Bret and Brooke had built a wonderful life. But when their baby girl, Harken, got sick, they had to sacrifice everything to keep their family together. "You have visions of who they're going to be when they grow up. In one day, that was all over."
When one-year-old Harken failed a hearing test twice, her doctor sent her to Boston Children's. "The diagnosis was devastating," said Brooke. "Harken had Hurler's syndrome, also known as MPS1, a rare degenerative disease that attacks her whole body."
treatment and hope
The first step: a Bone Marrow Transplant. "It was hard to see her lose her hair and lose her being a kid. But our caregivers assured us that all we love about her would come back. Boston Children's was the best place to be. Everyone involved supported us with kindness and reassurance throughout the whole process of living at the hospital. Even massage sessions were provided to parents to lessen the stress."
"Then we brought Harken home. I was saddened to leave Boston Children's—they felt like family. We had to keep Harken quarantined for a year. I quit my job as a teacher to be with her all the time. No visitors were allowed into our home scrubbing the floors and toys were an everyday thing. We couldn't even have a Christmas tree. It was hard on Leyland: he had a sister he couldn't hug too tight or touch without washing his hands."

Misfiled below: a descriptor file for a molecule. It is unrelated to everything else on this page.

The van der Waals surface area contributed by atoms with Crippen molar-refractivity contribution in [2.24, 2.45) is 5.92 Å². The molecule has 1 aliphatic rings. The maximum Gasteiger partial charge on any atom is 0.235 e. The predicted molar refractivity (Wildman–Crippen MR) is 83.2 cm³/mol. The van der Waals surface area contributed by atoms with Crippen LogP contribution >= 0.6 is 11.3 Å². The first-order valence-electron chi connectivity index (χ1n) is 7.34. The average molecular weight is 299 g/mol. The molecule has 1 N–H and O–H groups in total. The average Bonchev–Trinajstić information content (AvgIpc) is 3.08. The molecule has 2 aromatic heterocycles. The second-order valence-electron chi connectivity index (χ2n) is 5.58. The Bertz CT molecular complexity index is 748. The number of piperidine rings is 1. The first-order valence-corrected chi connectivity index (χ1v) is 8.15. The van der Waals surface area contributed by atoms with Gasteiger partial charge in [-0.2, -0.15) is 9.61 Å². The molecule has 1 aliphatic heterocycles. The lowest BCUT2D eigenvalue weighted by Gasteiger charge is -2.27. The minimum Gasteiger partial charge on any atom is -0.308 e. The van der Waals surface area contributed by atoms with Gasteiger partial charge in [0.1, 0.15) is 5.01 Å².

keeping family together
"Because I no longer worked, we struggled. But Boston Children's found us financial support. They helped with meals and parking. They even found Leyland a support group for siblings of terminally ill kids.
After a while, we started to feel like a normal family again. I remember the first year we were allowed to have a real Christmas tree in our home again! Harken turned to me Christmas morning and said "I love you, Mom." The first time she said 'mom'. That meant the world to me."
"Harken attends preschool, which is amazing. You'd never know she has a terminal illness. She loves to come to Boston Children's for her treatments. They make it fun with stickers and art projects.
When they say 'Until every child is well,' that's how every person in Boston Children's feels. It's a beautiful place to deal with a not so beautiful ordeal. I would never go anywhere else."